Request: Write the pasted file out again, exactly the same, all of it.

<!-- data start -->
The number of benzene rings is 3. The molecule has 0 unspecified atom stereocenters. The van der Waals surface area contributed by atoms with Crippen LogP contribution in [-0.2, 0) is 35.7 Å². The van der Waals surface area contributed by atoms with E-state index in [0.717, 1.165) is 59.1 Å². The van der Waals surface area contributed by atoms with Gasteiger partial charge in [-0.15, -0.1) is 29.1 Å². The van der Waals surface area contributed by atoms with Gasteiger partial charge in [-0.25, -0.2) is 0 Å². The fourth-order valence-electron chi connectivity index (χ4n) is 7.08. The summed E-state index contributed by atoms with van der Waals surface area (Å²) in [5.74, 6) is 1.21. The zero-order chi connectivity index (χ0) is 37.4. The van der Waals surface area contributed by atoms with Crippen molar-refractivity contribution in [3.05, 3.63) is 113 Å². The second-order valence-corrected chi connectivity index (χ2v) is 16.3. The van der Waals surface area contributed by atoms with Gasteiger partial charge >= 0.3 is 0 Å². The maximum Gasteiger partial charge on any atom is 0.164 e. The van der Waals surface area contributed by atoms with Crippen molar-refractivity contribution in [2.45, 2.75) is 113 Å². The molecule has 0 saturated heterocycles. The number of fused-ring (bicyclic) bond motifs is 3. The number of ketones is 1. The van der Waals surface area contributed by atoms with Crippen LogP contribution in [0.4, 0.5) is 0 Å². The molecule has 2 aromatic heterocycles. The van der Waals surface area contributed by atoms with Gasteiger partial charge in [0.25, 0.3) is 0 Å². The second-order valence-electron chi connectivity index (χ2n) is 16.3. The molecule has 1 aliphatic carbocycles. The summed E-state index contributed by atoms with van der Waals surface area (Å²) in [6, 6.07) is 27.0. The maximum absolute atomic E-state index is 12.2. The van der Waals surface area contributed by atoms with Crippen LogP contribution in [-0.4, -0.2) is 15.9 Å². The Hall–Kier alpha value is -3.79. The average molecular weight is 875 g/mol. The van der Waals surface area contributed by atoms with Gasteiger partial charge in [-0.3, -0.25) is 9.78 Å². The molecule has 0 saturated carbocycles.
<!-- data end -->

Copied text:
The number of benzene rings is 3. The molecule has 0 unspecified atom stereocenters. The van der Waals surface area contributed by atoms with Crippen LogP contribution in [-0.2, 0) is 35.7 Å². The van der Waals surface area contributed by atoms with E-state index in [0.717, 1.165) is 59.1 Å². The van der Waals surface area contributed by atoms with Gasteiger partial charge in [-0.15, -0.1) is 29.1 Å². The van der Waals surface area contributed by atoms with Gasteiger partial charge in [-0.25, -0.2) is 0 Å². The fourth-order valence-electron chi connectivity index (χ4n) is 7.08. The summed E-state index contributed by atoms with van der Waals surface area (Å²) in [5.74, 6) is 1.21. The zero-order chi connectivity index (χ0) is 37.4. The van der Waals surface area contributed by atoms with Crippen molar-refractivity contribution in [3.05, 3.63) is 113 Å². The second-order valence-corrected chi connectivity index (χ2v) is 16.3. The van der Waals surface area contributed by atoms with Gasteiger partial charge >= 0.3 is 0 Å². The maximum Gasteiger partial charge on any atom is 0.164 e. The van der Waals surface area contributed by atoms with Crippen molar-refractivity contribution in [2.45, 2.75) is 113 Å². The molecule has 0 saturated heterocycles. The number of fused-ring (bicyclic) bond motifs is 3. The number of ketones is 1. The van der Waals surface area contributed by atoms with Crippen LogP contribution in [0.4, 0.5) is 0 Å². The molecule has 2 aromatic heterocycles. The van der Waals surface area contributed by atoms with Gasteiger partial charge in [0.25, 0.3) is 0 Å². The second-order valence-electron chi connectivity index (χ2n) is 16.3. The molecule has 1 aliphatic carbocycles. The summed E-state index contributed by atoms with van der Waals surface area (Å²) in [6, 6.07) is 27.0. The maximum absolute atomic E-state index is 12.2. The van der Waals surface area contributed by atoms with Crippen LogP contribution in [-0.4, -0.2) is 15.9 Å². The Hall–Kier alpha value is -3.79. The average molecular weight is 875 g/mol. The van der Waals surface area contributed by atoms with Gasteiger partial charge in [-0.3, -0.25) is 9.78 Å². The molecule has 0 saturated carbocycles.